Ster­ling slips back be­low $1.31 as Brexit talks be­gin

Kuwait Times - - BUSINESS -

Ster­ling slipped back be­low $1.31 yes­ter­day af­ter soar­ing to its high­est lev­els in 10 months at the end of last week on a broad dol­lar sell-off. Traders were cau­tious as four days of Brexit ne­go­ti­a­tions be­gan in Brus­sels.

The pound jumped al­most 2 cents on Fri­day to hit $1.3113 <GBP=D3, its strong­est since last Septem­ber, af­ter U.S. in­fla­tion and re­tail sales data came in weaker than ex­pected, putting into doubt the prospect of a fur­ther rate hike from the Fed­eral Re­serve this year.

But ster­ling started the week by edg­ing down from those highs, trad­ing down 0.1 per­cent on the day at $1.3089 and flat against the euro at 87.50 pence, still close to a three-week peak hit on Fri­day. Brexit Sec­re­tary David Davis, in the Bel­gian cap­i­tal for talks with the Euro­pean Union’s chief ne­go­tia­tor Michel Barnier a month af­ter a first meet­ing, said on Mon­day that hav­ing “made a good start” dur­ing their last en­counter, “this week we’ll be get­ting into the real sub­stance”.

With less than two years to set­tle di­vorce terms be­fore Britain leaves, deal or no deal, on March 30, 2019, the 27 other EU na­tional lead­ers want Bri­tish Prime Min­is­ter Theresa May to rally her di­vided na­tion swiftly be­hind a clear, de­tailed plan that can min­imise eco­nomic and so­cial dis­rup­tion across Europe.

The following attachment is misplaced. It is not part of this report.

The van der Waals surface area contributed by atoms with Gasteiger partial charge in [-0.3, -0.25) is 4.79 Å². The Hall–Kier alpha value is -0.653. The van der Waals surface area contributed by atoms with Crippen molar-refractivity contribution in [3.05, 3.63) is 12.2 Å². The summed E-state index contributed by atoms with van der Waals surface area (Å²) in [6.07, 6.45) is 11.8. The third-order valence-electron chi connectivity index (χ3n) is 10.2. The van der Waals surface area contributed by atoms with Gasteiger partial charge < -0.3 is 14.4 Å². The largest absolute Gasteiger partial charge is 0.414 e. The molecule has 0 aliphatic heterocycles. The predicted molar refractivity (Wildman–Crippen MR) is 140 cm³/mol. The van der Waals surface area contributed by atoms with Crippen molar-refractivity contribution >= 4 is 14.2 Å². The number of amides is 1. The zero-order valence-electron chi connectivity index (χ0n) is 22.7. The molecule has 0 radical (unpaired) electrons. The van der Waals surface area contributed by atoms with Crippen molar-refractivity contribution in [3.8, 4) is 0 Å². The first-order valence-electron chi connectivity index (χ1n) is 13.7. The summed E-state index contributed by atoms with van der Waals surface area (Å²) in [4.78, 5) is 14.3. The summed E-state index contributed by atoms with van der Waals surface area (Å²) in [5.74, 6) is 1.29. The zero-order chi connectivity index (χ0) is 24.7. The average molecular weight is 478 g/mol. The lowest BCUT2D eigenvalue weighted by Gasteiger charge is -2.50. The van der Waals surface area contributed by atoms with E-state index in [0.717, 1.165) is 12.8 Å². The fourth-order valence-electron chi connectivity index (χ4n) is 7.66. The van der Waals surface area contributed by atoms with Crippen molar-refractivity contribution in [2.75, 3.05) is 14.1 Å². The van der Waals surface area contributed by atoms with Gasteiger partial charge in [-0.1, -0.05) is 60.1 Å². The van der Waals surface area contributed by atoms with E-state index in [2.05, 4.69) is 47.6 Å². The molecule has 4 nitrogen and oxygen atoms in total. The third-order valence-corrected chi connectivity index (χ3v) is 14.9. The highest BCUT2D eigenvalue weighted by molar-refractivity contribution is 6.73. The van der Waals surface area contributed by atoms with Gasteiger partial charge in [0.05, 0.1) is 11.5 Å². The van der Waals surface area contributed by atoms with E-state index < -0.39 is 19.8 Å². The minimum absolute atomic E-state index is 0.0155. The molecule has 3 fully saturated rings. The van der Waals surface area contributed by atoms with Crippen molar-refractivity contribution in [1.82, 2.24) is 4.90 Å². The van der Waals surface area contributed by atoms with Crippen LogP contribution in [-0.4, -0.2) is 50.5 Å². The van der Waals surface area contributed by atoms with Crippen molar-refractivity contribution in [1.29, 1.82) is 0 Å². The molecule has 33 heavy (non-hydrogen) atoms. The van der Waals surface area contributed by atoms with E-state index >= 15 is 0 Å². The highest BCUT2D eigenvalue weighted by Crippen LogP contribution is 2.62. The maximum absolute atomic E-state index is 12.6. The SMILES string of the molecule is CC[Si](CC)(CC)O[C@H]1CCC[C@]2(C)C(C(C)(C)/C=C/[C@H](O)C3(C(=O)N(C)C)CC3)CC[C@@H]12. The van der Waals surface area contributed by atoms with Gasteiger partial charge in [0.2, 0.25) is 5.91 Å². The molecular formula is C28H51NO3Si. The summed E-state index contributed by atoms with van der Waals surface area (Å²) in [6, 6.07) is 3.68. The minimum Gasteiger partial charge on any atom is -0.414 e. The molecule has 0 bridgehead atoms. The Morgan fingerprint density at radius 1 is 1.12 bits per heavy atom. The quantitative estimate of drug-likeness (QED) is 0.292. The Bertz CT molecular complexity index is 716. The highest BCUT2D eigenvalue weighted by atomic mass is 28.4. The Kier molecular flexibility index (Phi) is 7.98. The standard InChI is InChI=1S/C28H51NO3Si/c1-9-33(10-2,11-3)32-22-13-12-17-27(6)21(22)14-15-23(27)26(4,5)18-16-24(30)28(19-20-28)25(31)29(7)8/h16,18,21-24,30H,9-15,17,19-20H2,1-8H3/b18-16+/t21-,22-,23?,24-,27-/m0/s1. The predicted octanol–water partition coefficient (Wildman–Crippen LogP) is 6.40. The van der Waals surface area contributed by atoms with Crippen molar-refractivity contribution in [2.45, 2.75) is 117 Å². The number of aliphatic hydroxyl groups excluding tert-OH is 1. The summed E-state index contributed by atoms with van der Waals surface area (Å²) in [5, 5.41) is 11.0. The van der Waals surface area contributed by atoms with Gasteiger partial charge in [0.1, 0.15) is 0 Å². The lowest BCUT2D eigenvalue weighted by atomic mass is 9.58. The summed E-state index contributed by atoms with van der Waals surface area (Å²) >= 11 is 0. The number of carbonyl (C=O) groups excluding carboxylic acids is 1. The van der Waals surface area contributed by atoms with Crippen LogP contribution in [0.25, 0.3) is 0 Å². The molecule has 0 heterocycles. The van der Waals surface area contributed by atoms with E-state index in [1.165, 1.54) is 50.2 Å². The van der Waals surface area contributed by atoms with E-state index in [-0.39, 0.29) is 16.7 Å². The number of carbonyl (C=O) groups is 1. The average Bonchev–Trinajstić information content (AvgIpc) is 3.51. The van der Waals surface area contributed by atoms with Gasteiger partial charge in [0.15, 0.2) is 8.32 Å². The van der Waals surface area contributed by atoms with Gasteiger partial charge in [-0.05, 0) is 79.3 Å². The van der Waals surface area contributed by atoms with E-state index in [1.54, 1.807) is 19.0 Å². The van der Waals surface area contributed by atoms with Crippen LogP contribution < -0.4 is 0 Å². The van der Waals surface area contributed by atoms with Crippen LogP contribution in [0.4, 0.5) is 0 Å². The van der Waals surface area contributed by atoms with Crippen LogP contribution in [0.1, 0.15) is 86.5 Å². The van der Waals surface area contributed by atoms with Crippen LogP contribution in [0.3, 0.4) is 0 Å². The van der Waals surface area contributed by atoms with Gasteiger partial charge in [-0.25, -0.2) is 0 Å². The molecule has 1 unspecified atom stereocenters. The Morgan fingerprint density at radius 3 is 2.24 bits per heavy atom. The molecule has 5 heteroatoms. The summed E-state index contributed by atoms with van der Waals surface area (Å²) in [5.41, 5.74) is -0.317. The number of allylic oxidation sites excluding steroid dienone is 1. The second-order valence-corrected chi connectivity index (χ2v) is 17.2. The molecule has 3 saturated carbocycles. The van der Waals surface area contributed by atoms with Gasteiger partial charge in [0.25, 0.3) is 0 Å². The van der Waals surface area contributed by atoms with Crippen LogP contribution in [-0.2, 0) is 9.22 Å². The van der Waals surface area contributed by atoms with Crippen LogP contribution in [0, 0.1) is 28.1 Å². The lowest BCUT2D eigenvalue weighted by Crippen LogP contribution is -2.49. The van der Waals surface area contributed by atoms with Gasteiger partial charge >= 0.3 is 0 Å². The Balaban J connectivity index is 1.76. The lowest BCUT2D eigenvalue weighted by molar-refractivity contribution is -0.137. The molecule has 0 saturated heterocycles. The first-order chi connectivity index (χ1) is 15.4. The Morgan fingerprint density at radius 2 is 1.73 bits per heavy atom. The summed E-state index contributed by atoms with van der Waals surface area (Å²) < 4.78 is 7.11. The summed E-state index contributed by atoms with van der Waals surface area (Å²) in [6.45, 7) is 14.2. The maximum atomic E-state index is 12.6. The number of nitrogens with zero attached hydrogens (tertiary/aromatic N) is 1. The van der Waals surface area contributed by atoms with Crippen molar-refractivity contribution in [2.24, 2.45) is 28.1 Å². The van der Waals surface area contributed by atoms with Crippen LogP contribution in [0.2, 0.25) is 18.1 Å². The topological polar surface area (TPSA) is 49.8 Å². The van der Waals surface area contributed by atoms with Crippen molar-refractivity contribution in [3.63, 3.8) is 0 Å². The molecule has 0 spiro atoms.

In­vestors will be watch­ing the talks closely, with any signs that Britain will lose pref­er­en­tial ac­cess to Europe’s sin­gle mar­ket likely to weigh on the cur­rency. “It seems that the Bri­tish govern­ment wants to (take) ma­jor steps to­wards the EU in the up­com­ing round of ne­go­ti­a­tions... It has for ex­am­ple ad­mit­ted by now that it would meet its fi­nan­cial obli­ga­tions to­wards the EU — an aus­pi­cious be­gin­ning,” wrote Com­merzbank an­a­lysts in a note to clients.

“The sit­u­a­tion re­mains dif­fi­cult for the pound, how­ever, as the re­cent re­ports of do­mes­tic po­lit­i­cal quar­rels in the UK show .... In the short term, it may not be a break­down of the Brexit ne­go­ti­a­tions, but a break­down of the Bri­tish govern­ment which is the big­gest risk for ster­ling.”

Bri­tish fi­nance min­is­ter Philip Ham­mond was the sub­ject of a num­ber of news­pa­per sto­ries over the week­end, in­clud­ing one which said he had called pub­lic sec­tor work­ers “over­paid”. The fi­nance min­is­ter said he was be­ing at­tacked for his Brexit views. Some an­a­lysts, though, said ster­ling’s main driv­ers at the mo­ment were less about pol­i­tics and more about the econ­omy and the out­look for mon­e­tary pol­icy. Re­cent warn­ings from Bank of Eng­land pol­i­cy­mak­ers that in­ter­est rates could be set to rise have pro­vided sup­port to the cur­rency.

In­vestors will be watch­ing Bri­tish in­fla­tion data due to­day closely. “It seems that mon­e­tary pol­icy is hav­ing more weight than the Brexit talks; if Tues­day’s in­fla­tion fig­ures from the UK sur­prise to the up­side, ex­pect ster­ling to con­tinue ral­ly­ing,” wrote FXTM strate­gist Hus­sein Sayed. — Reuters

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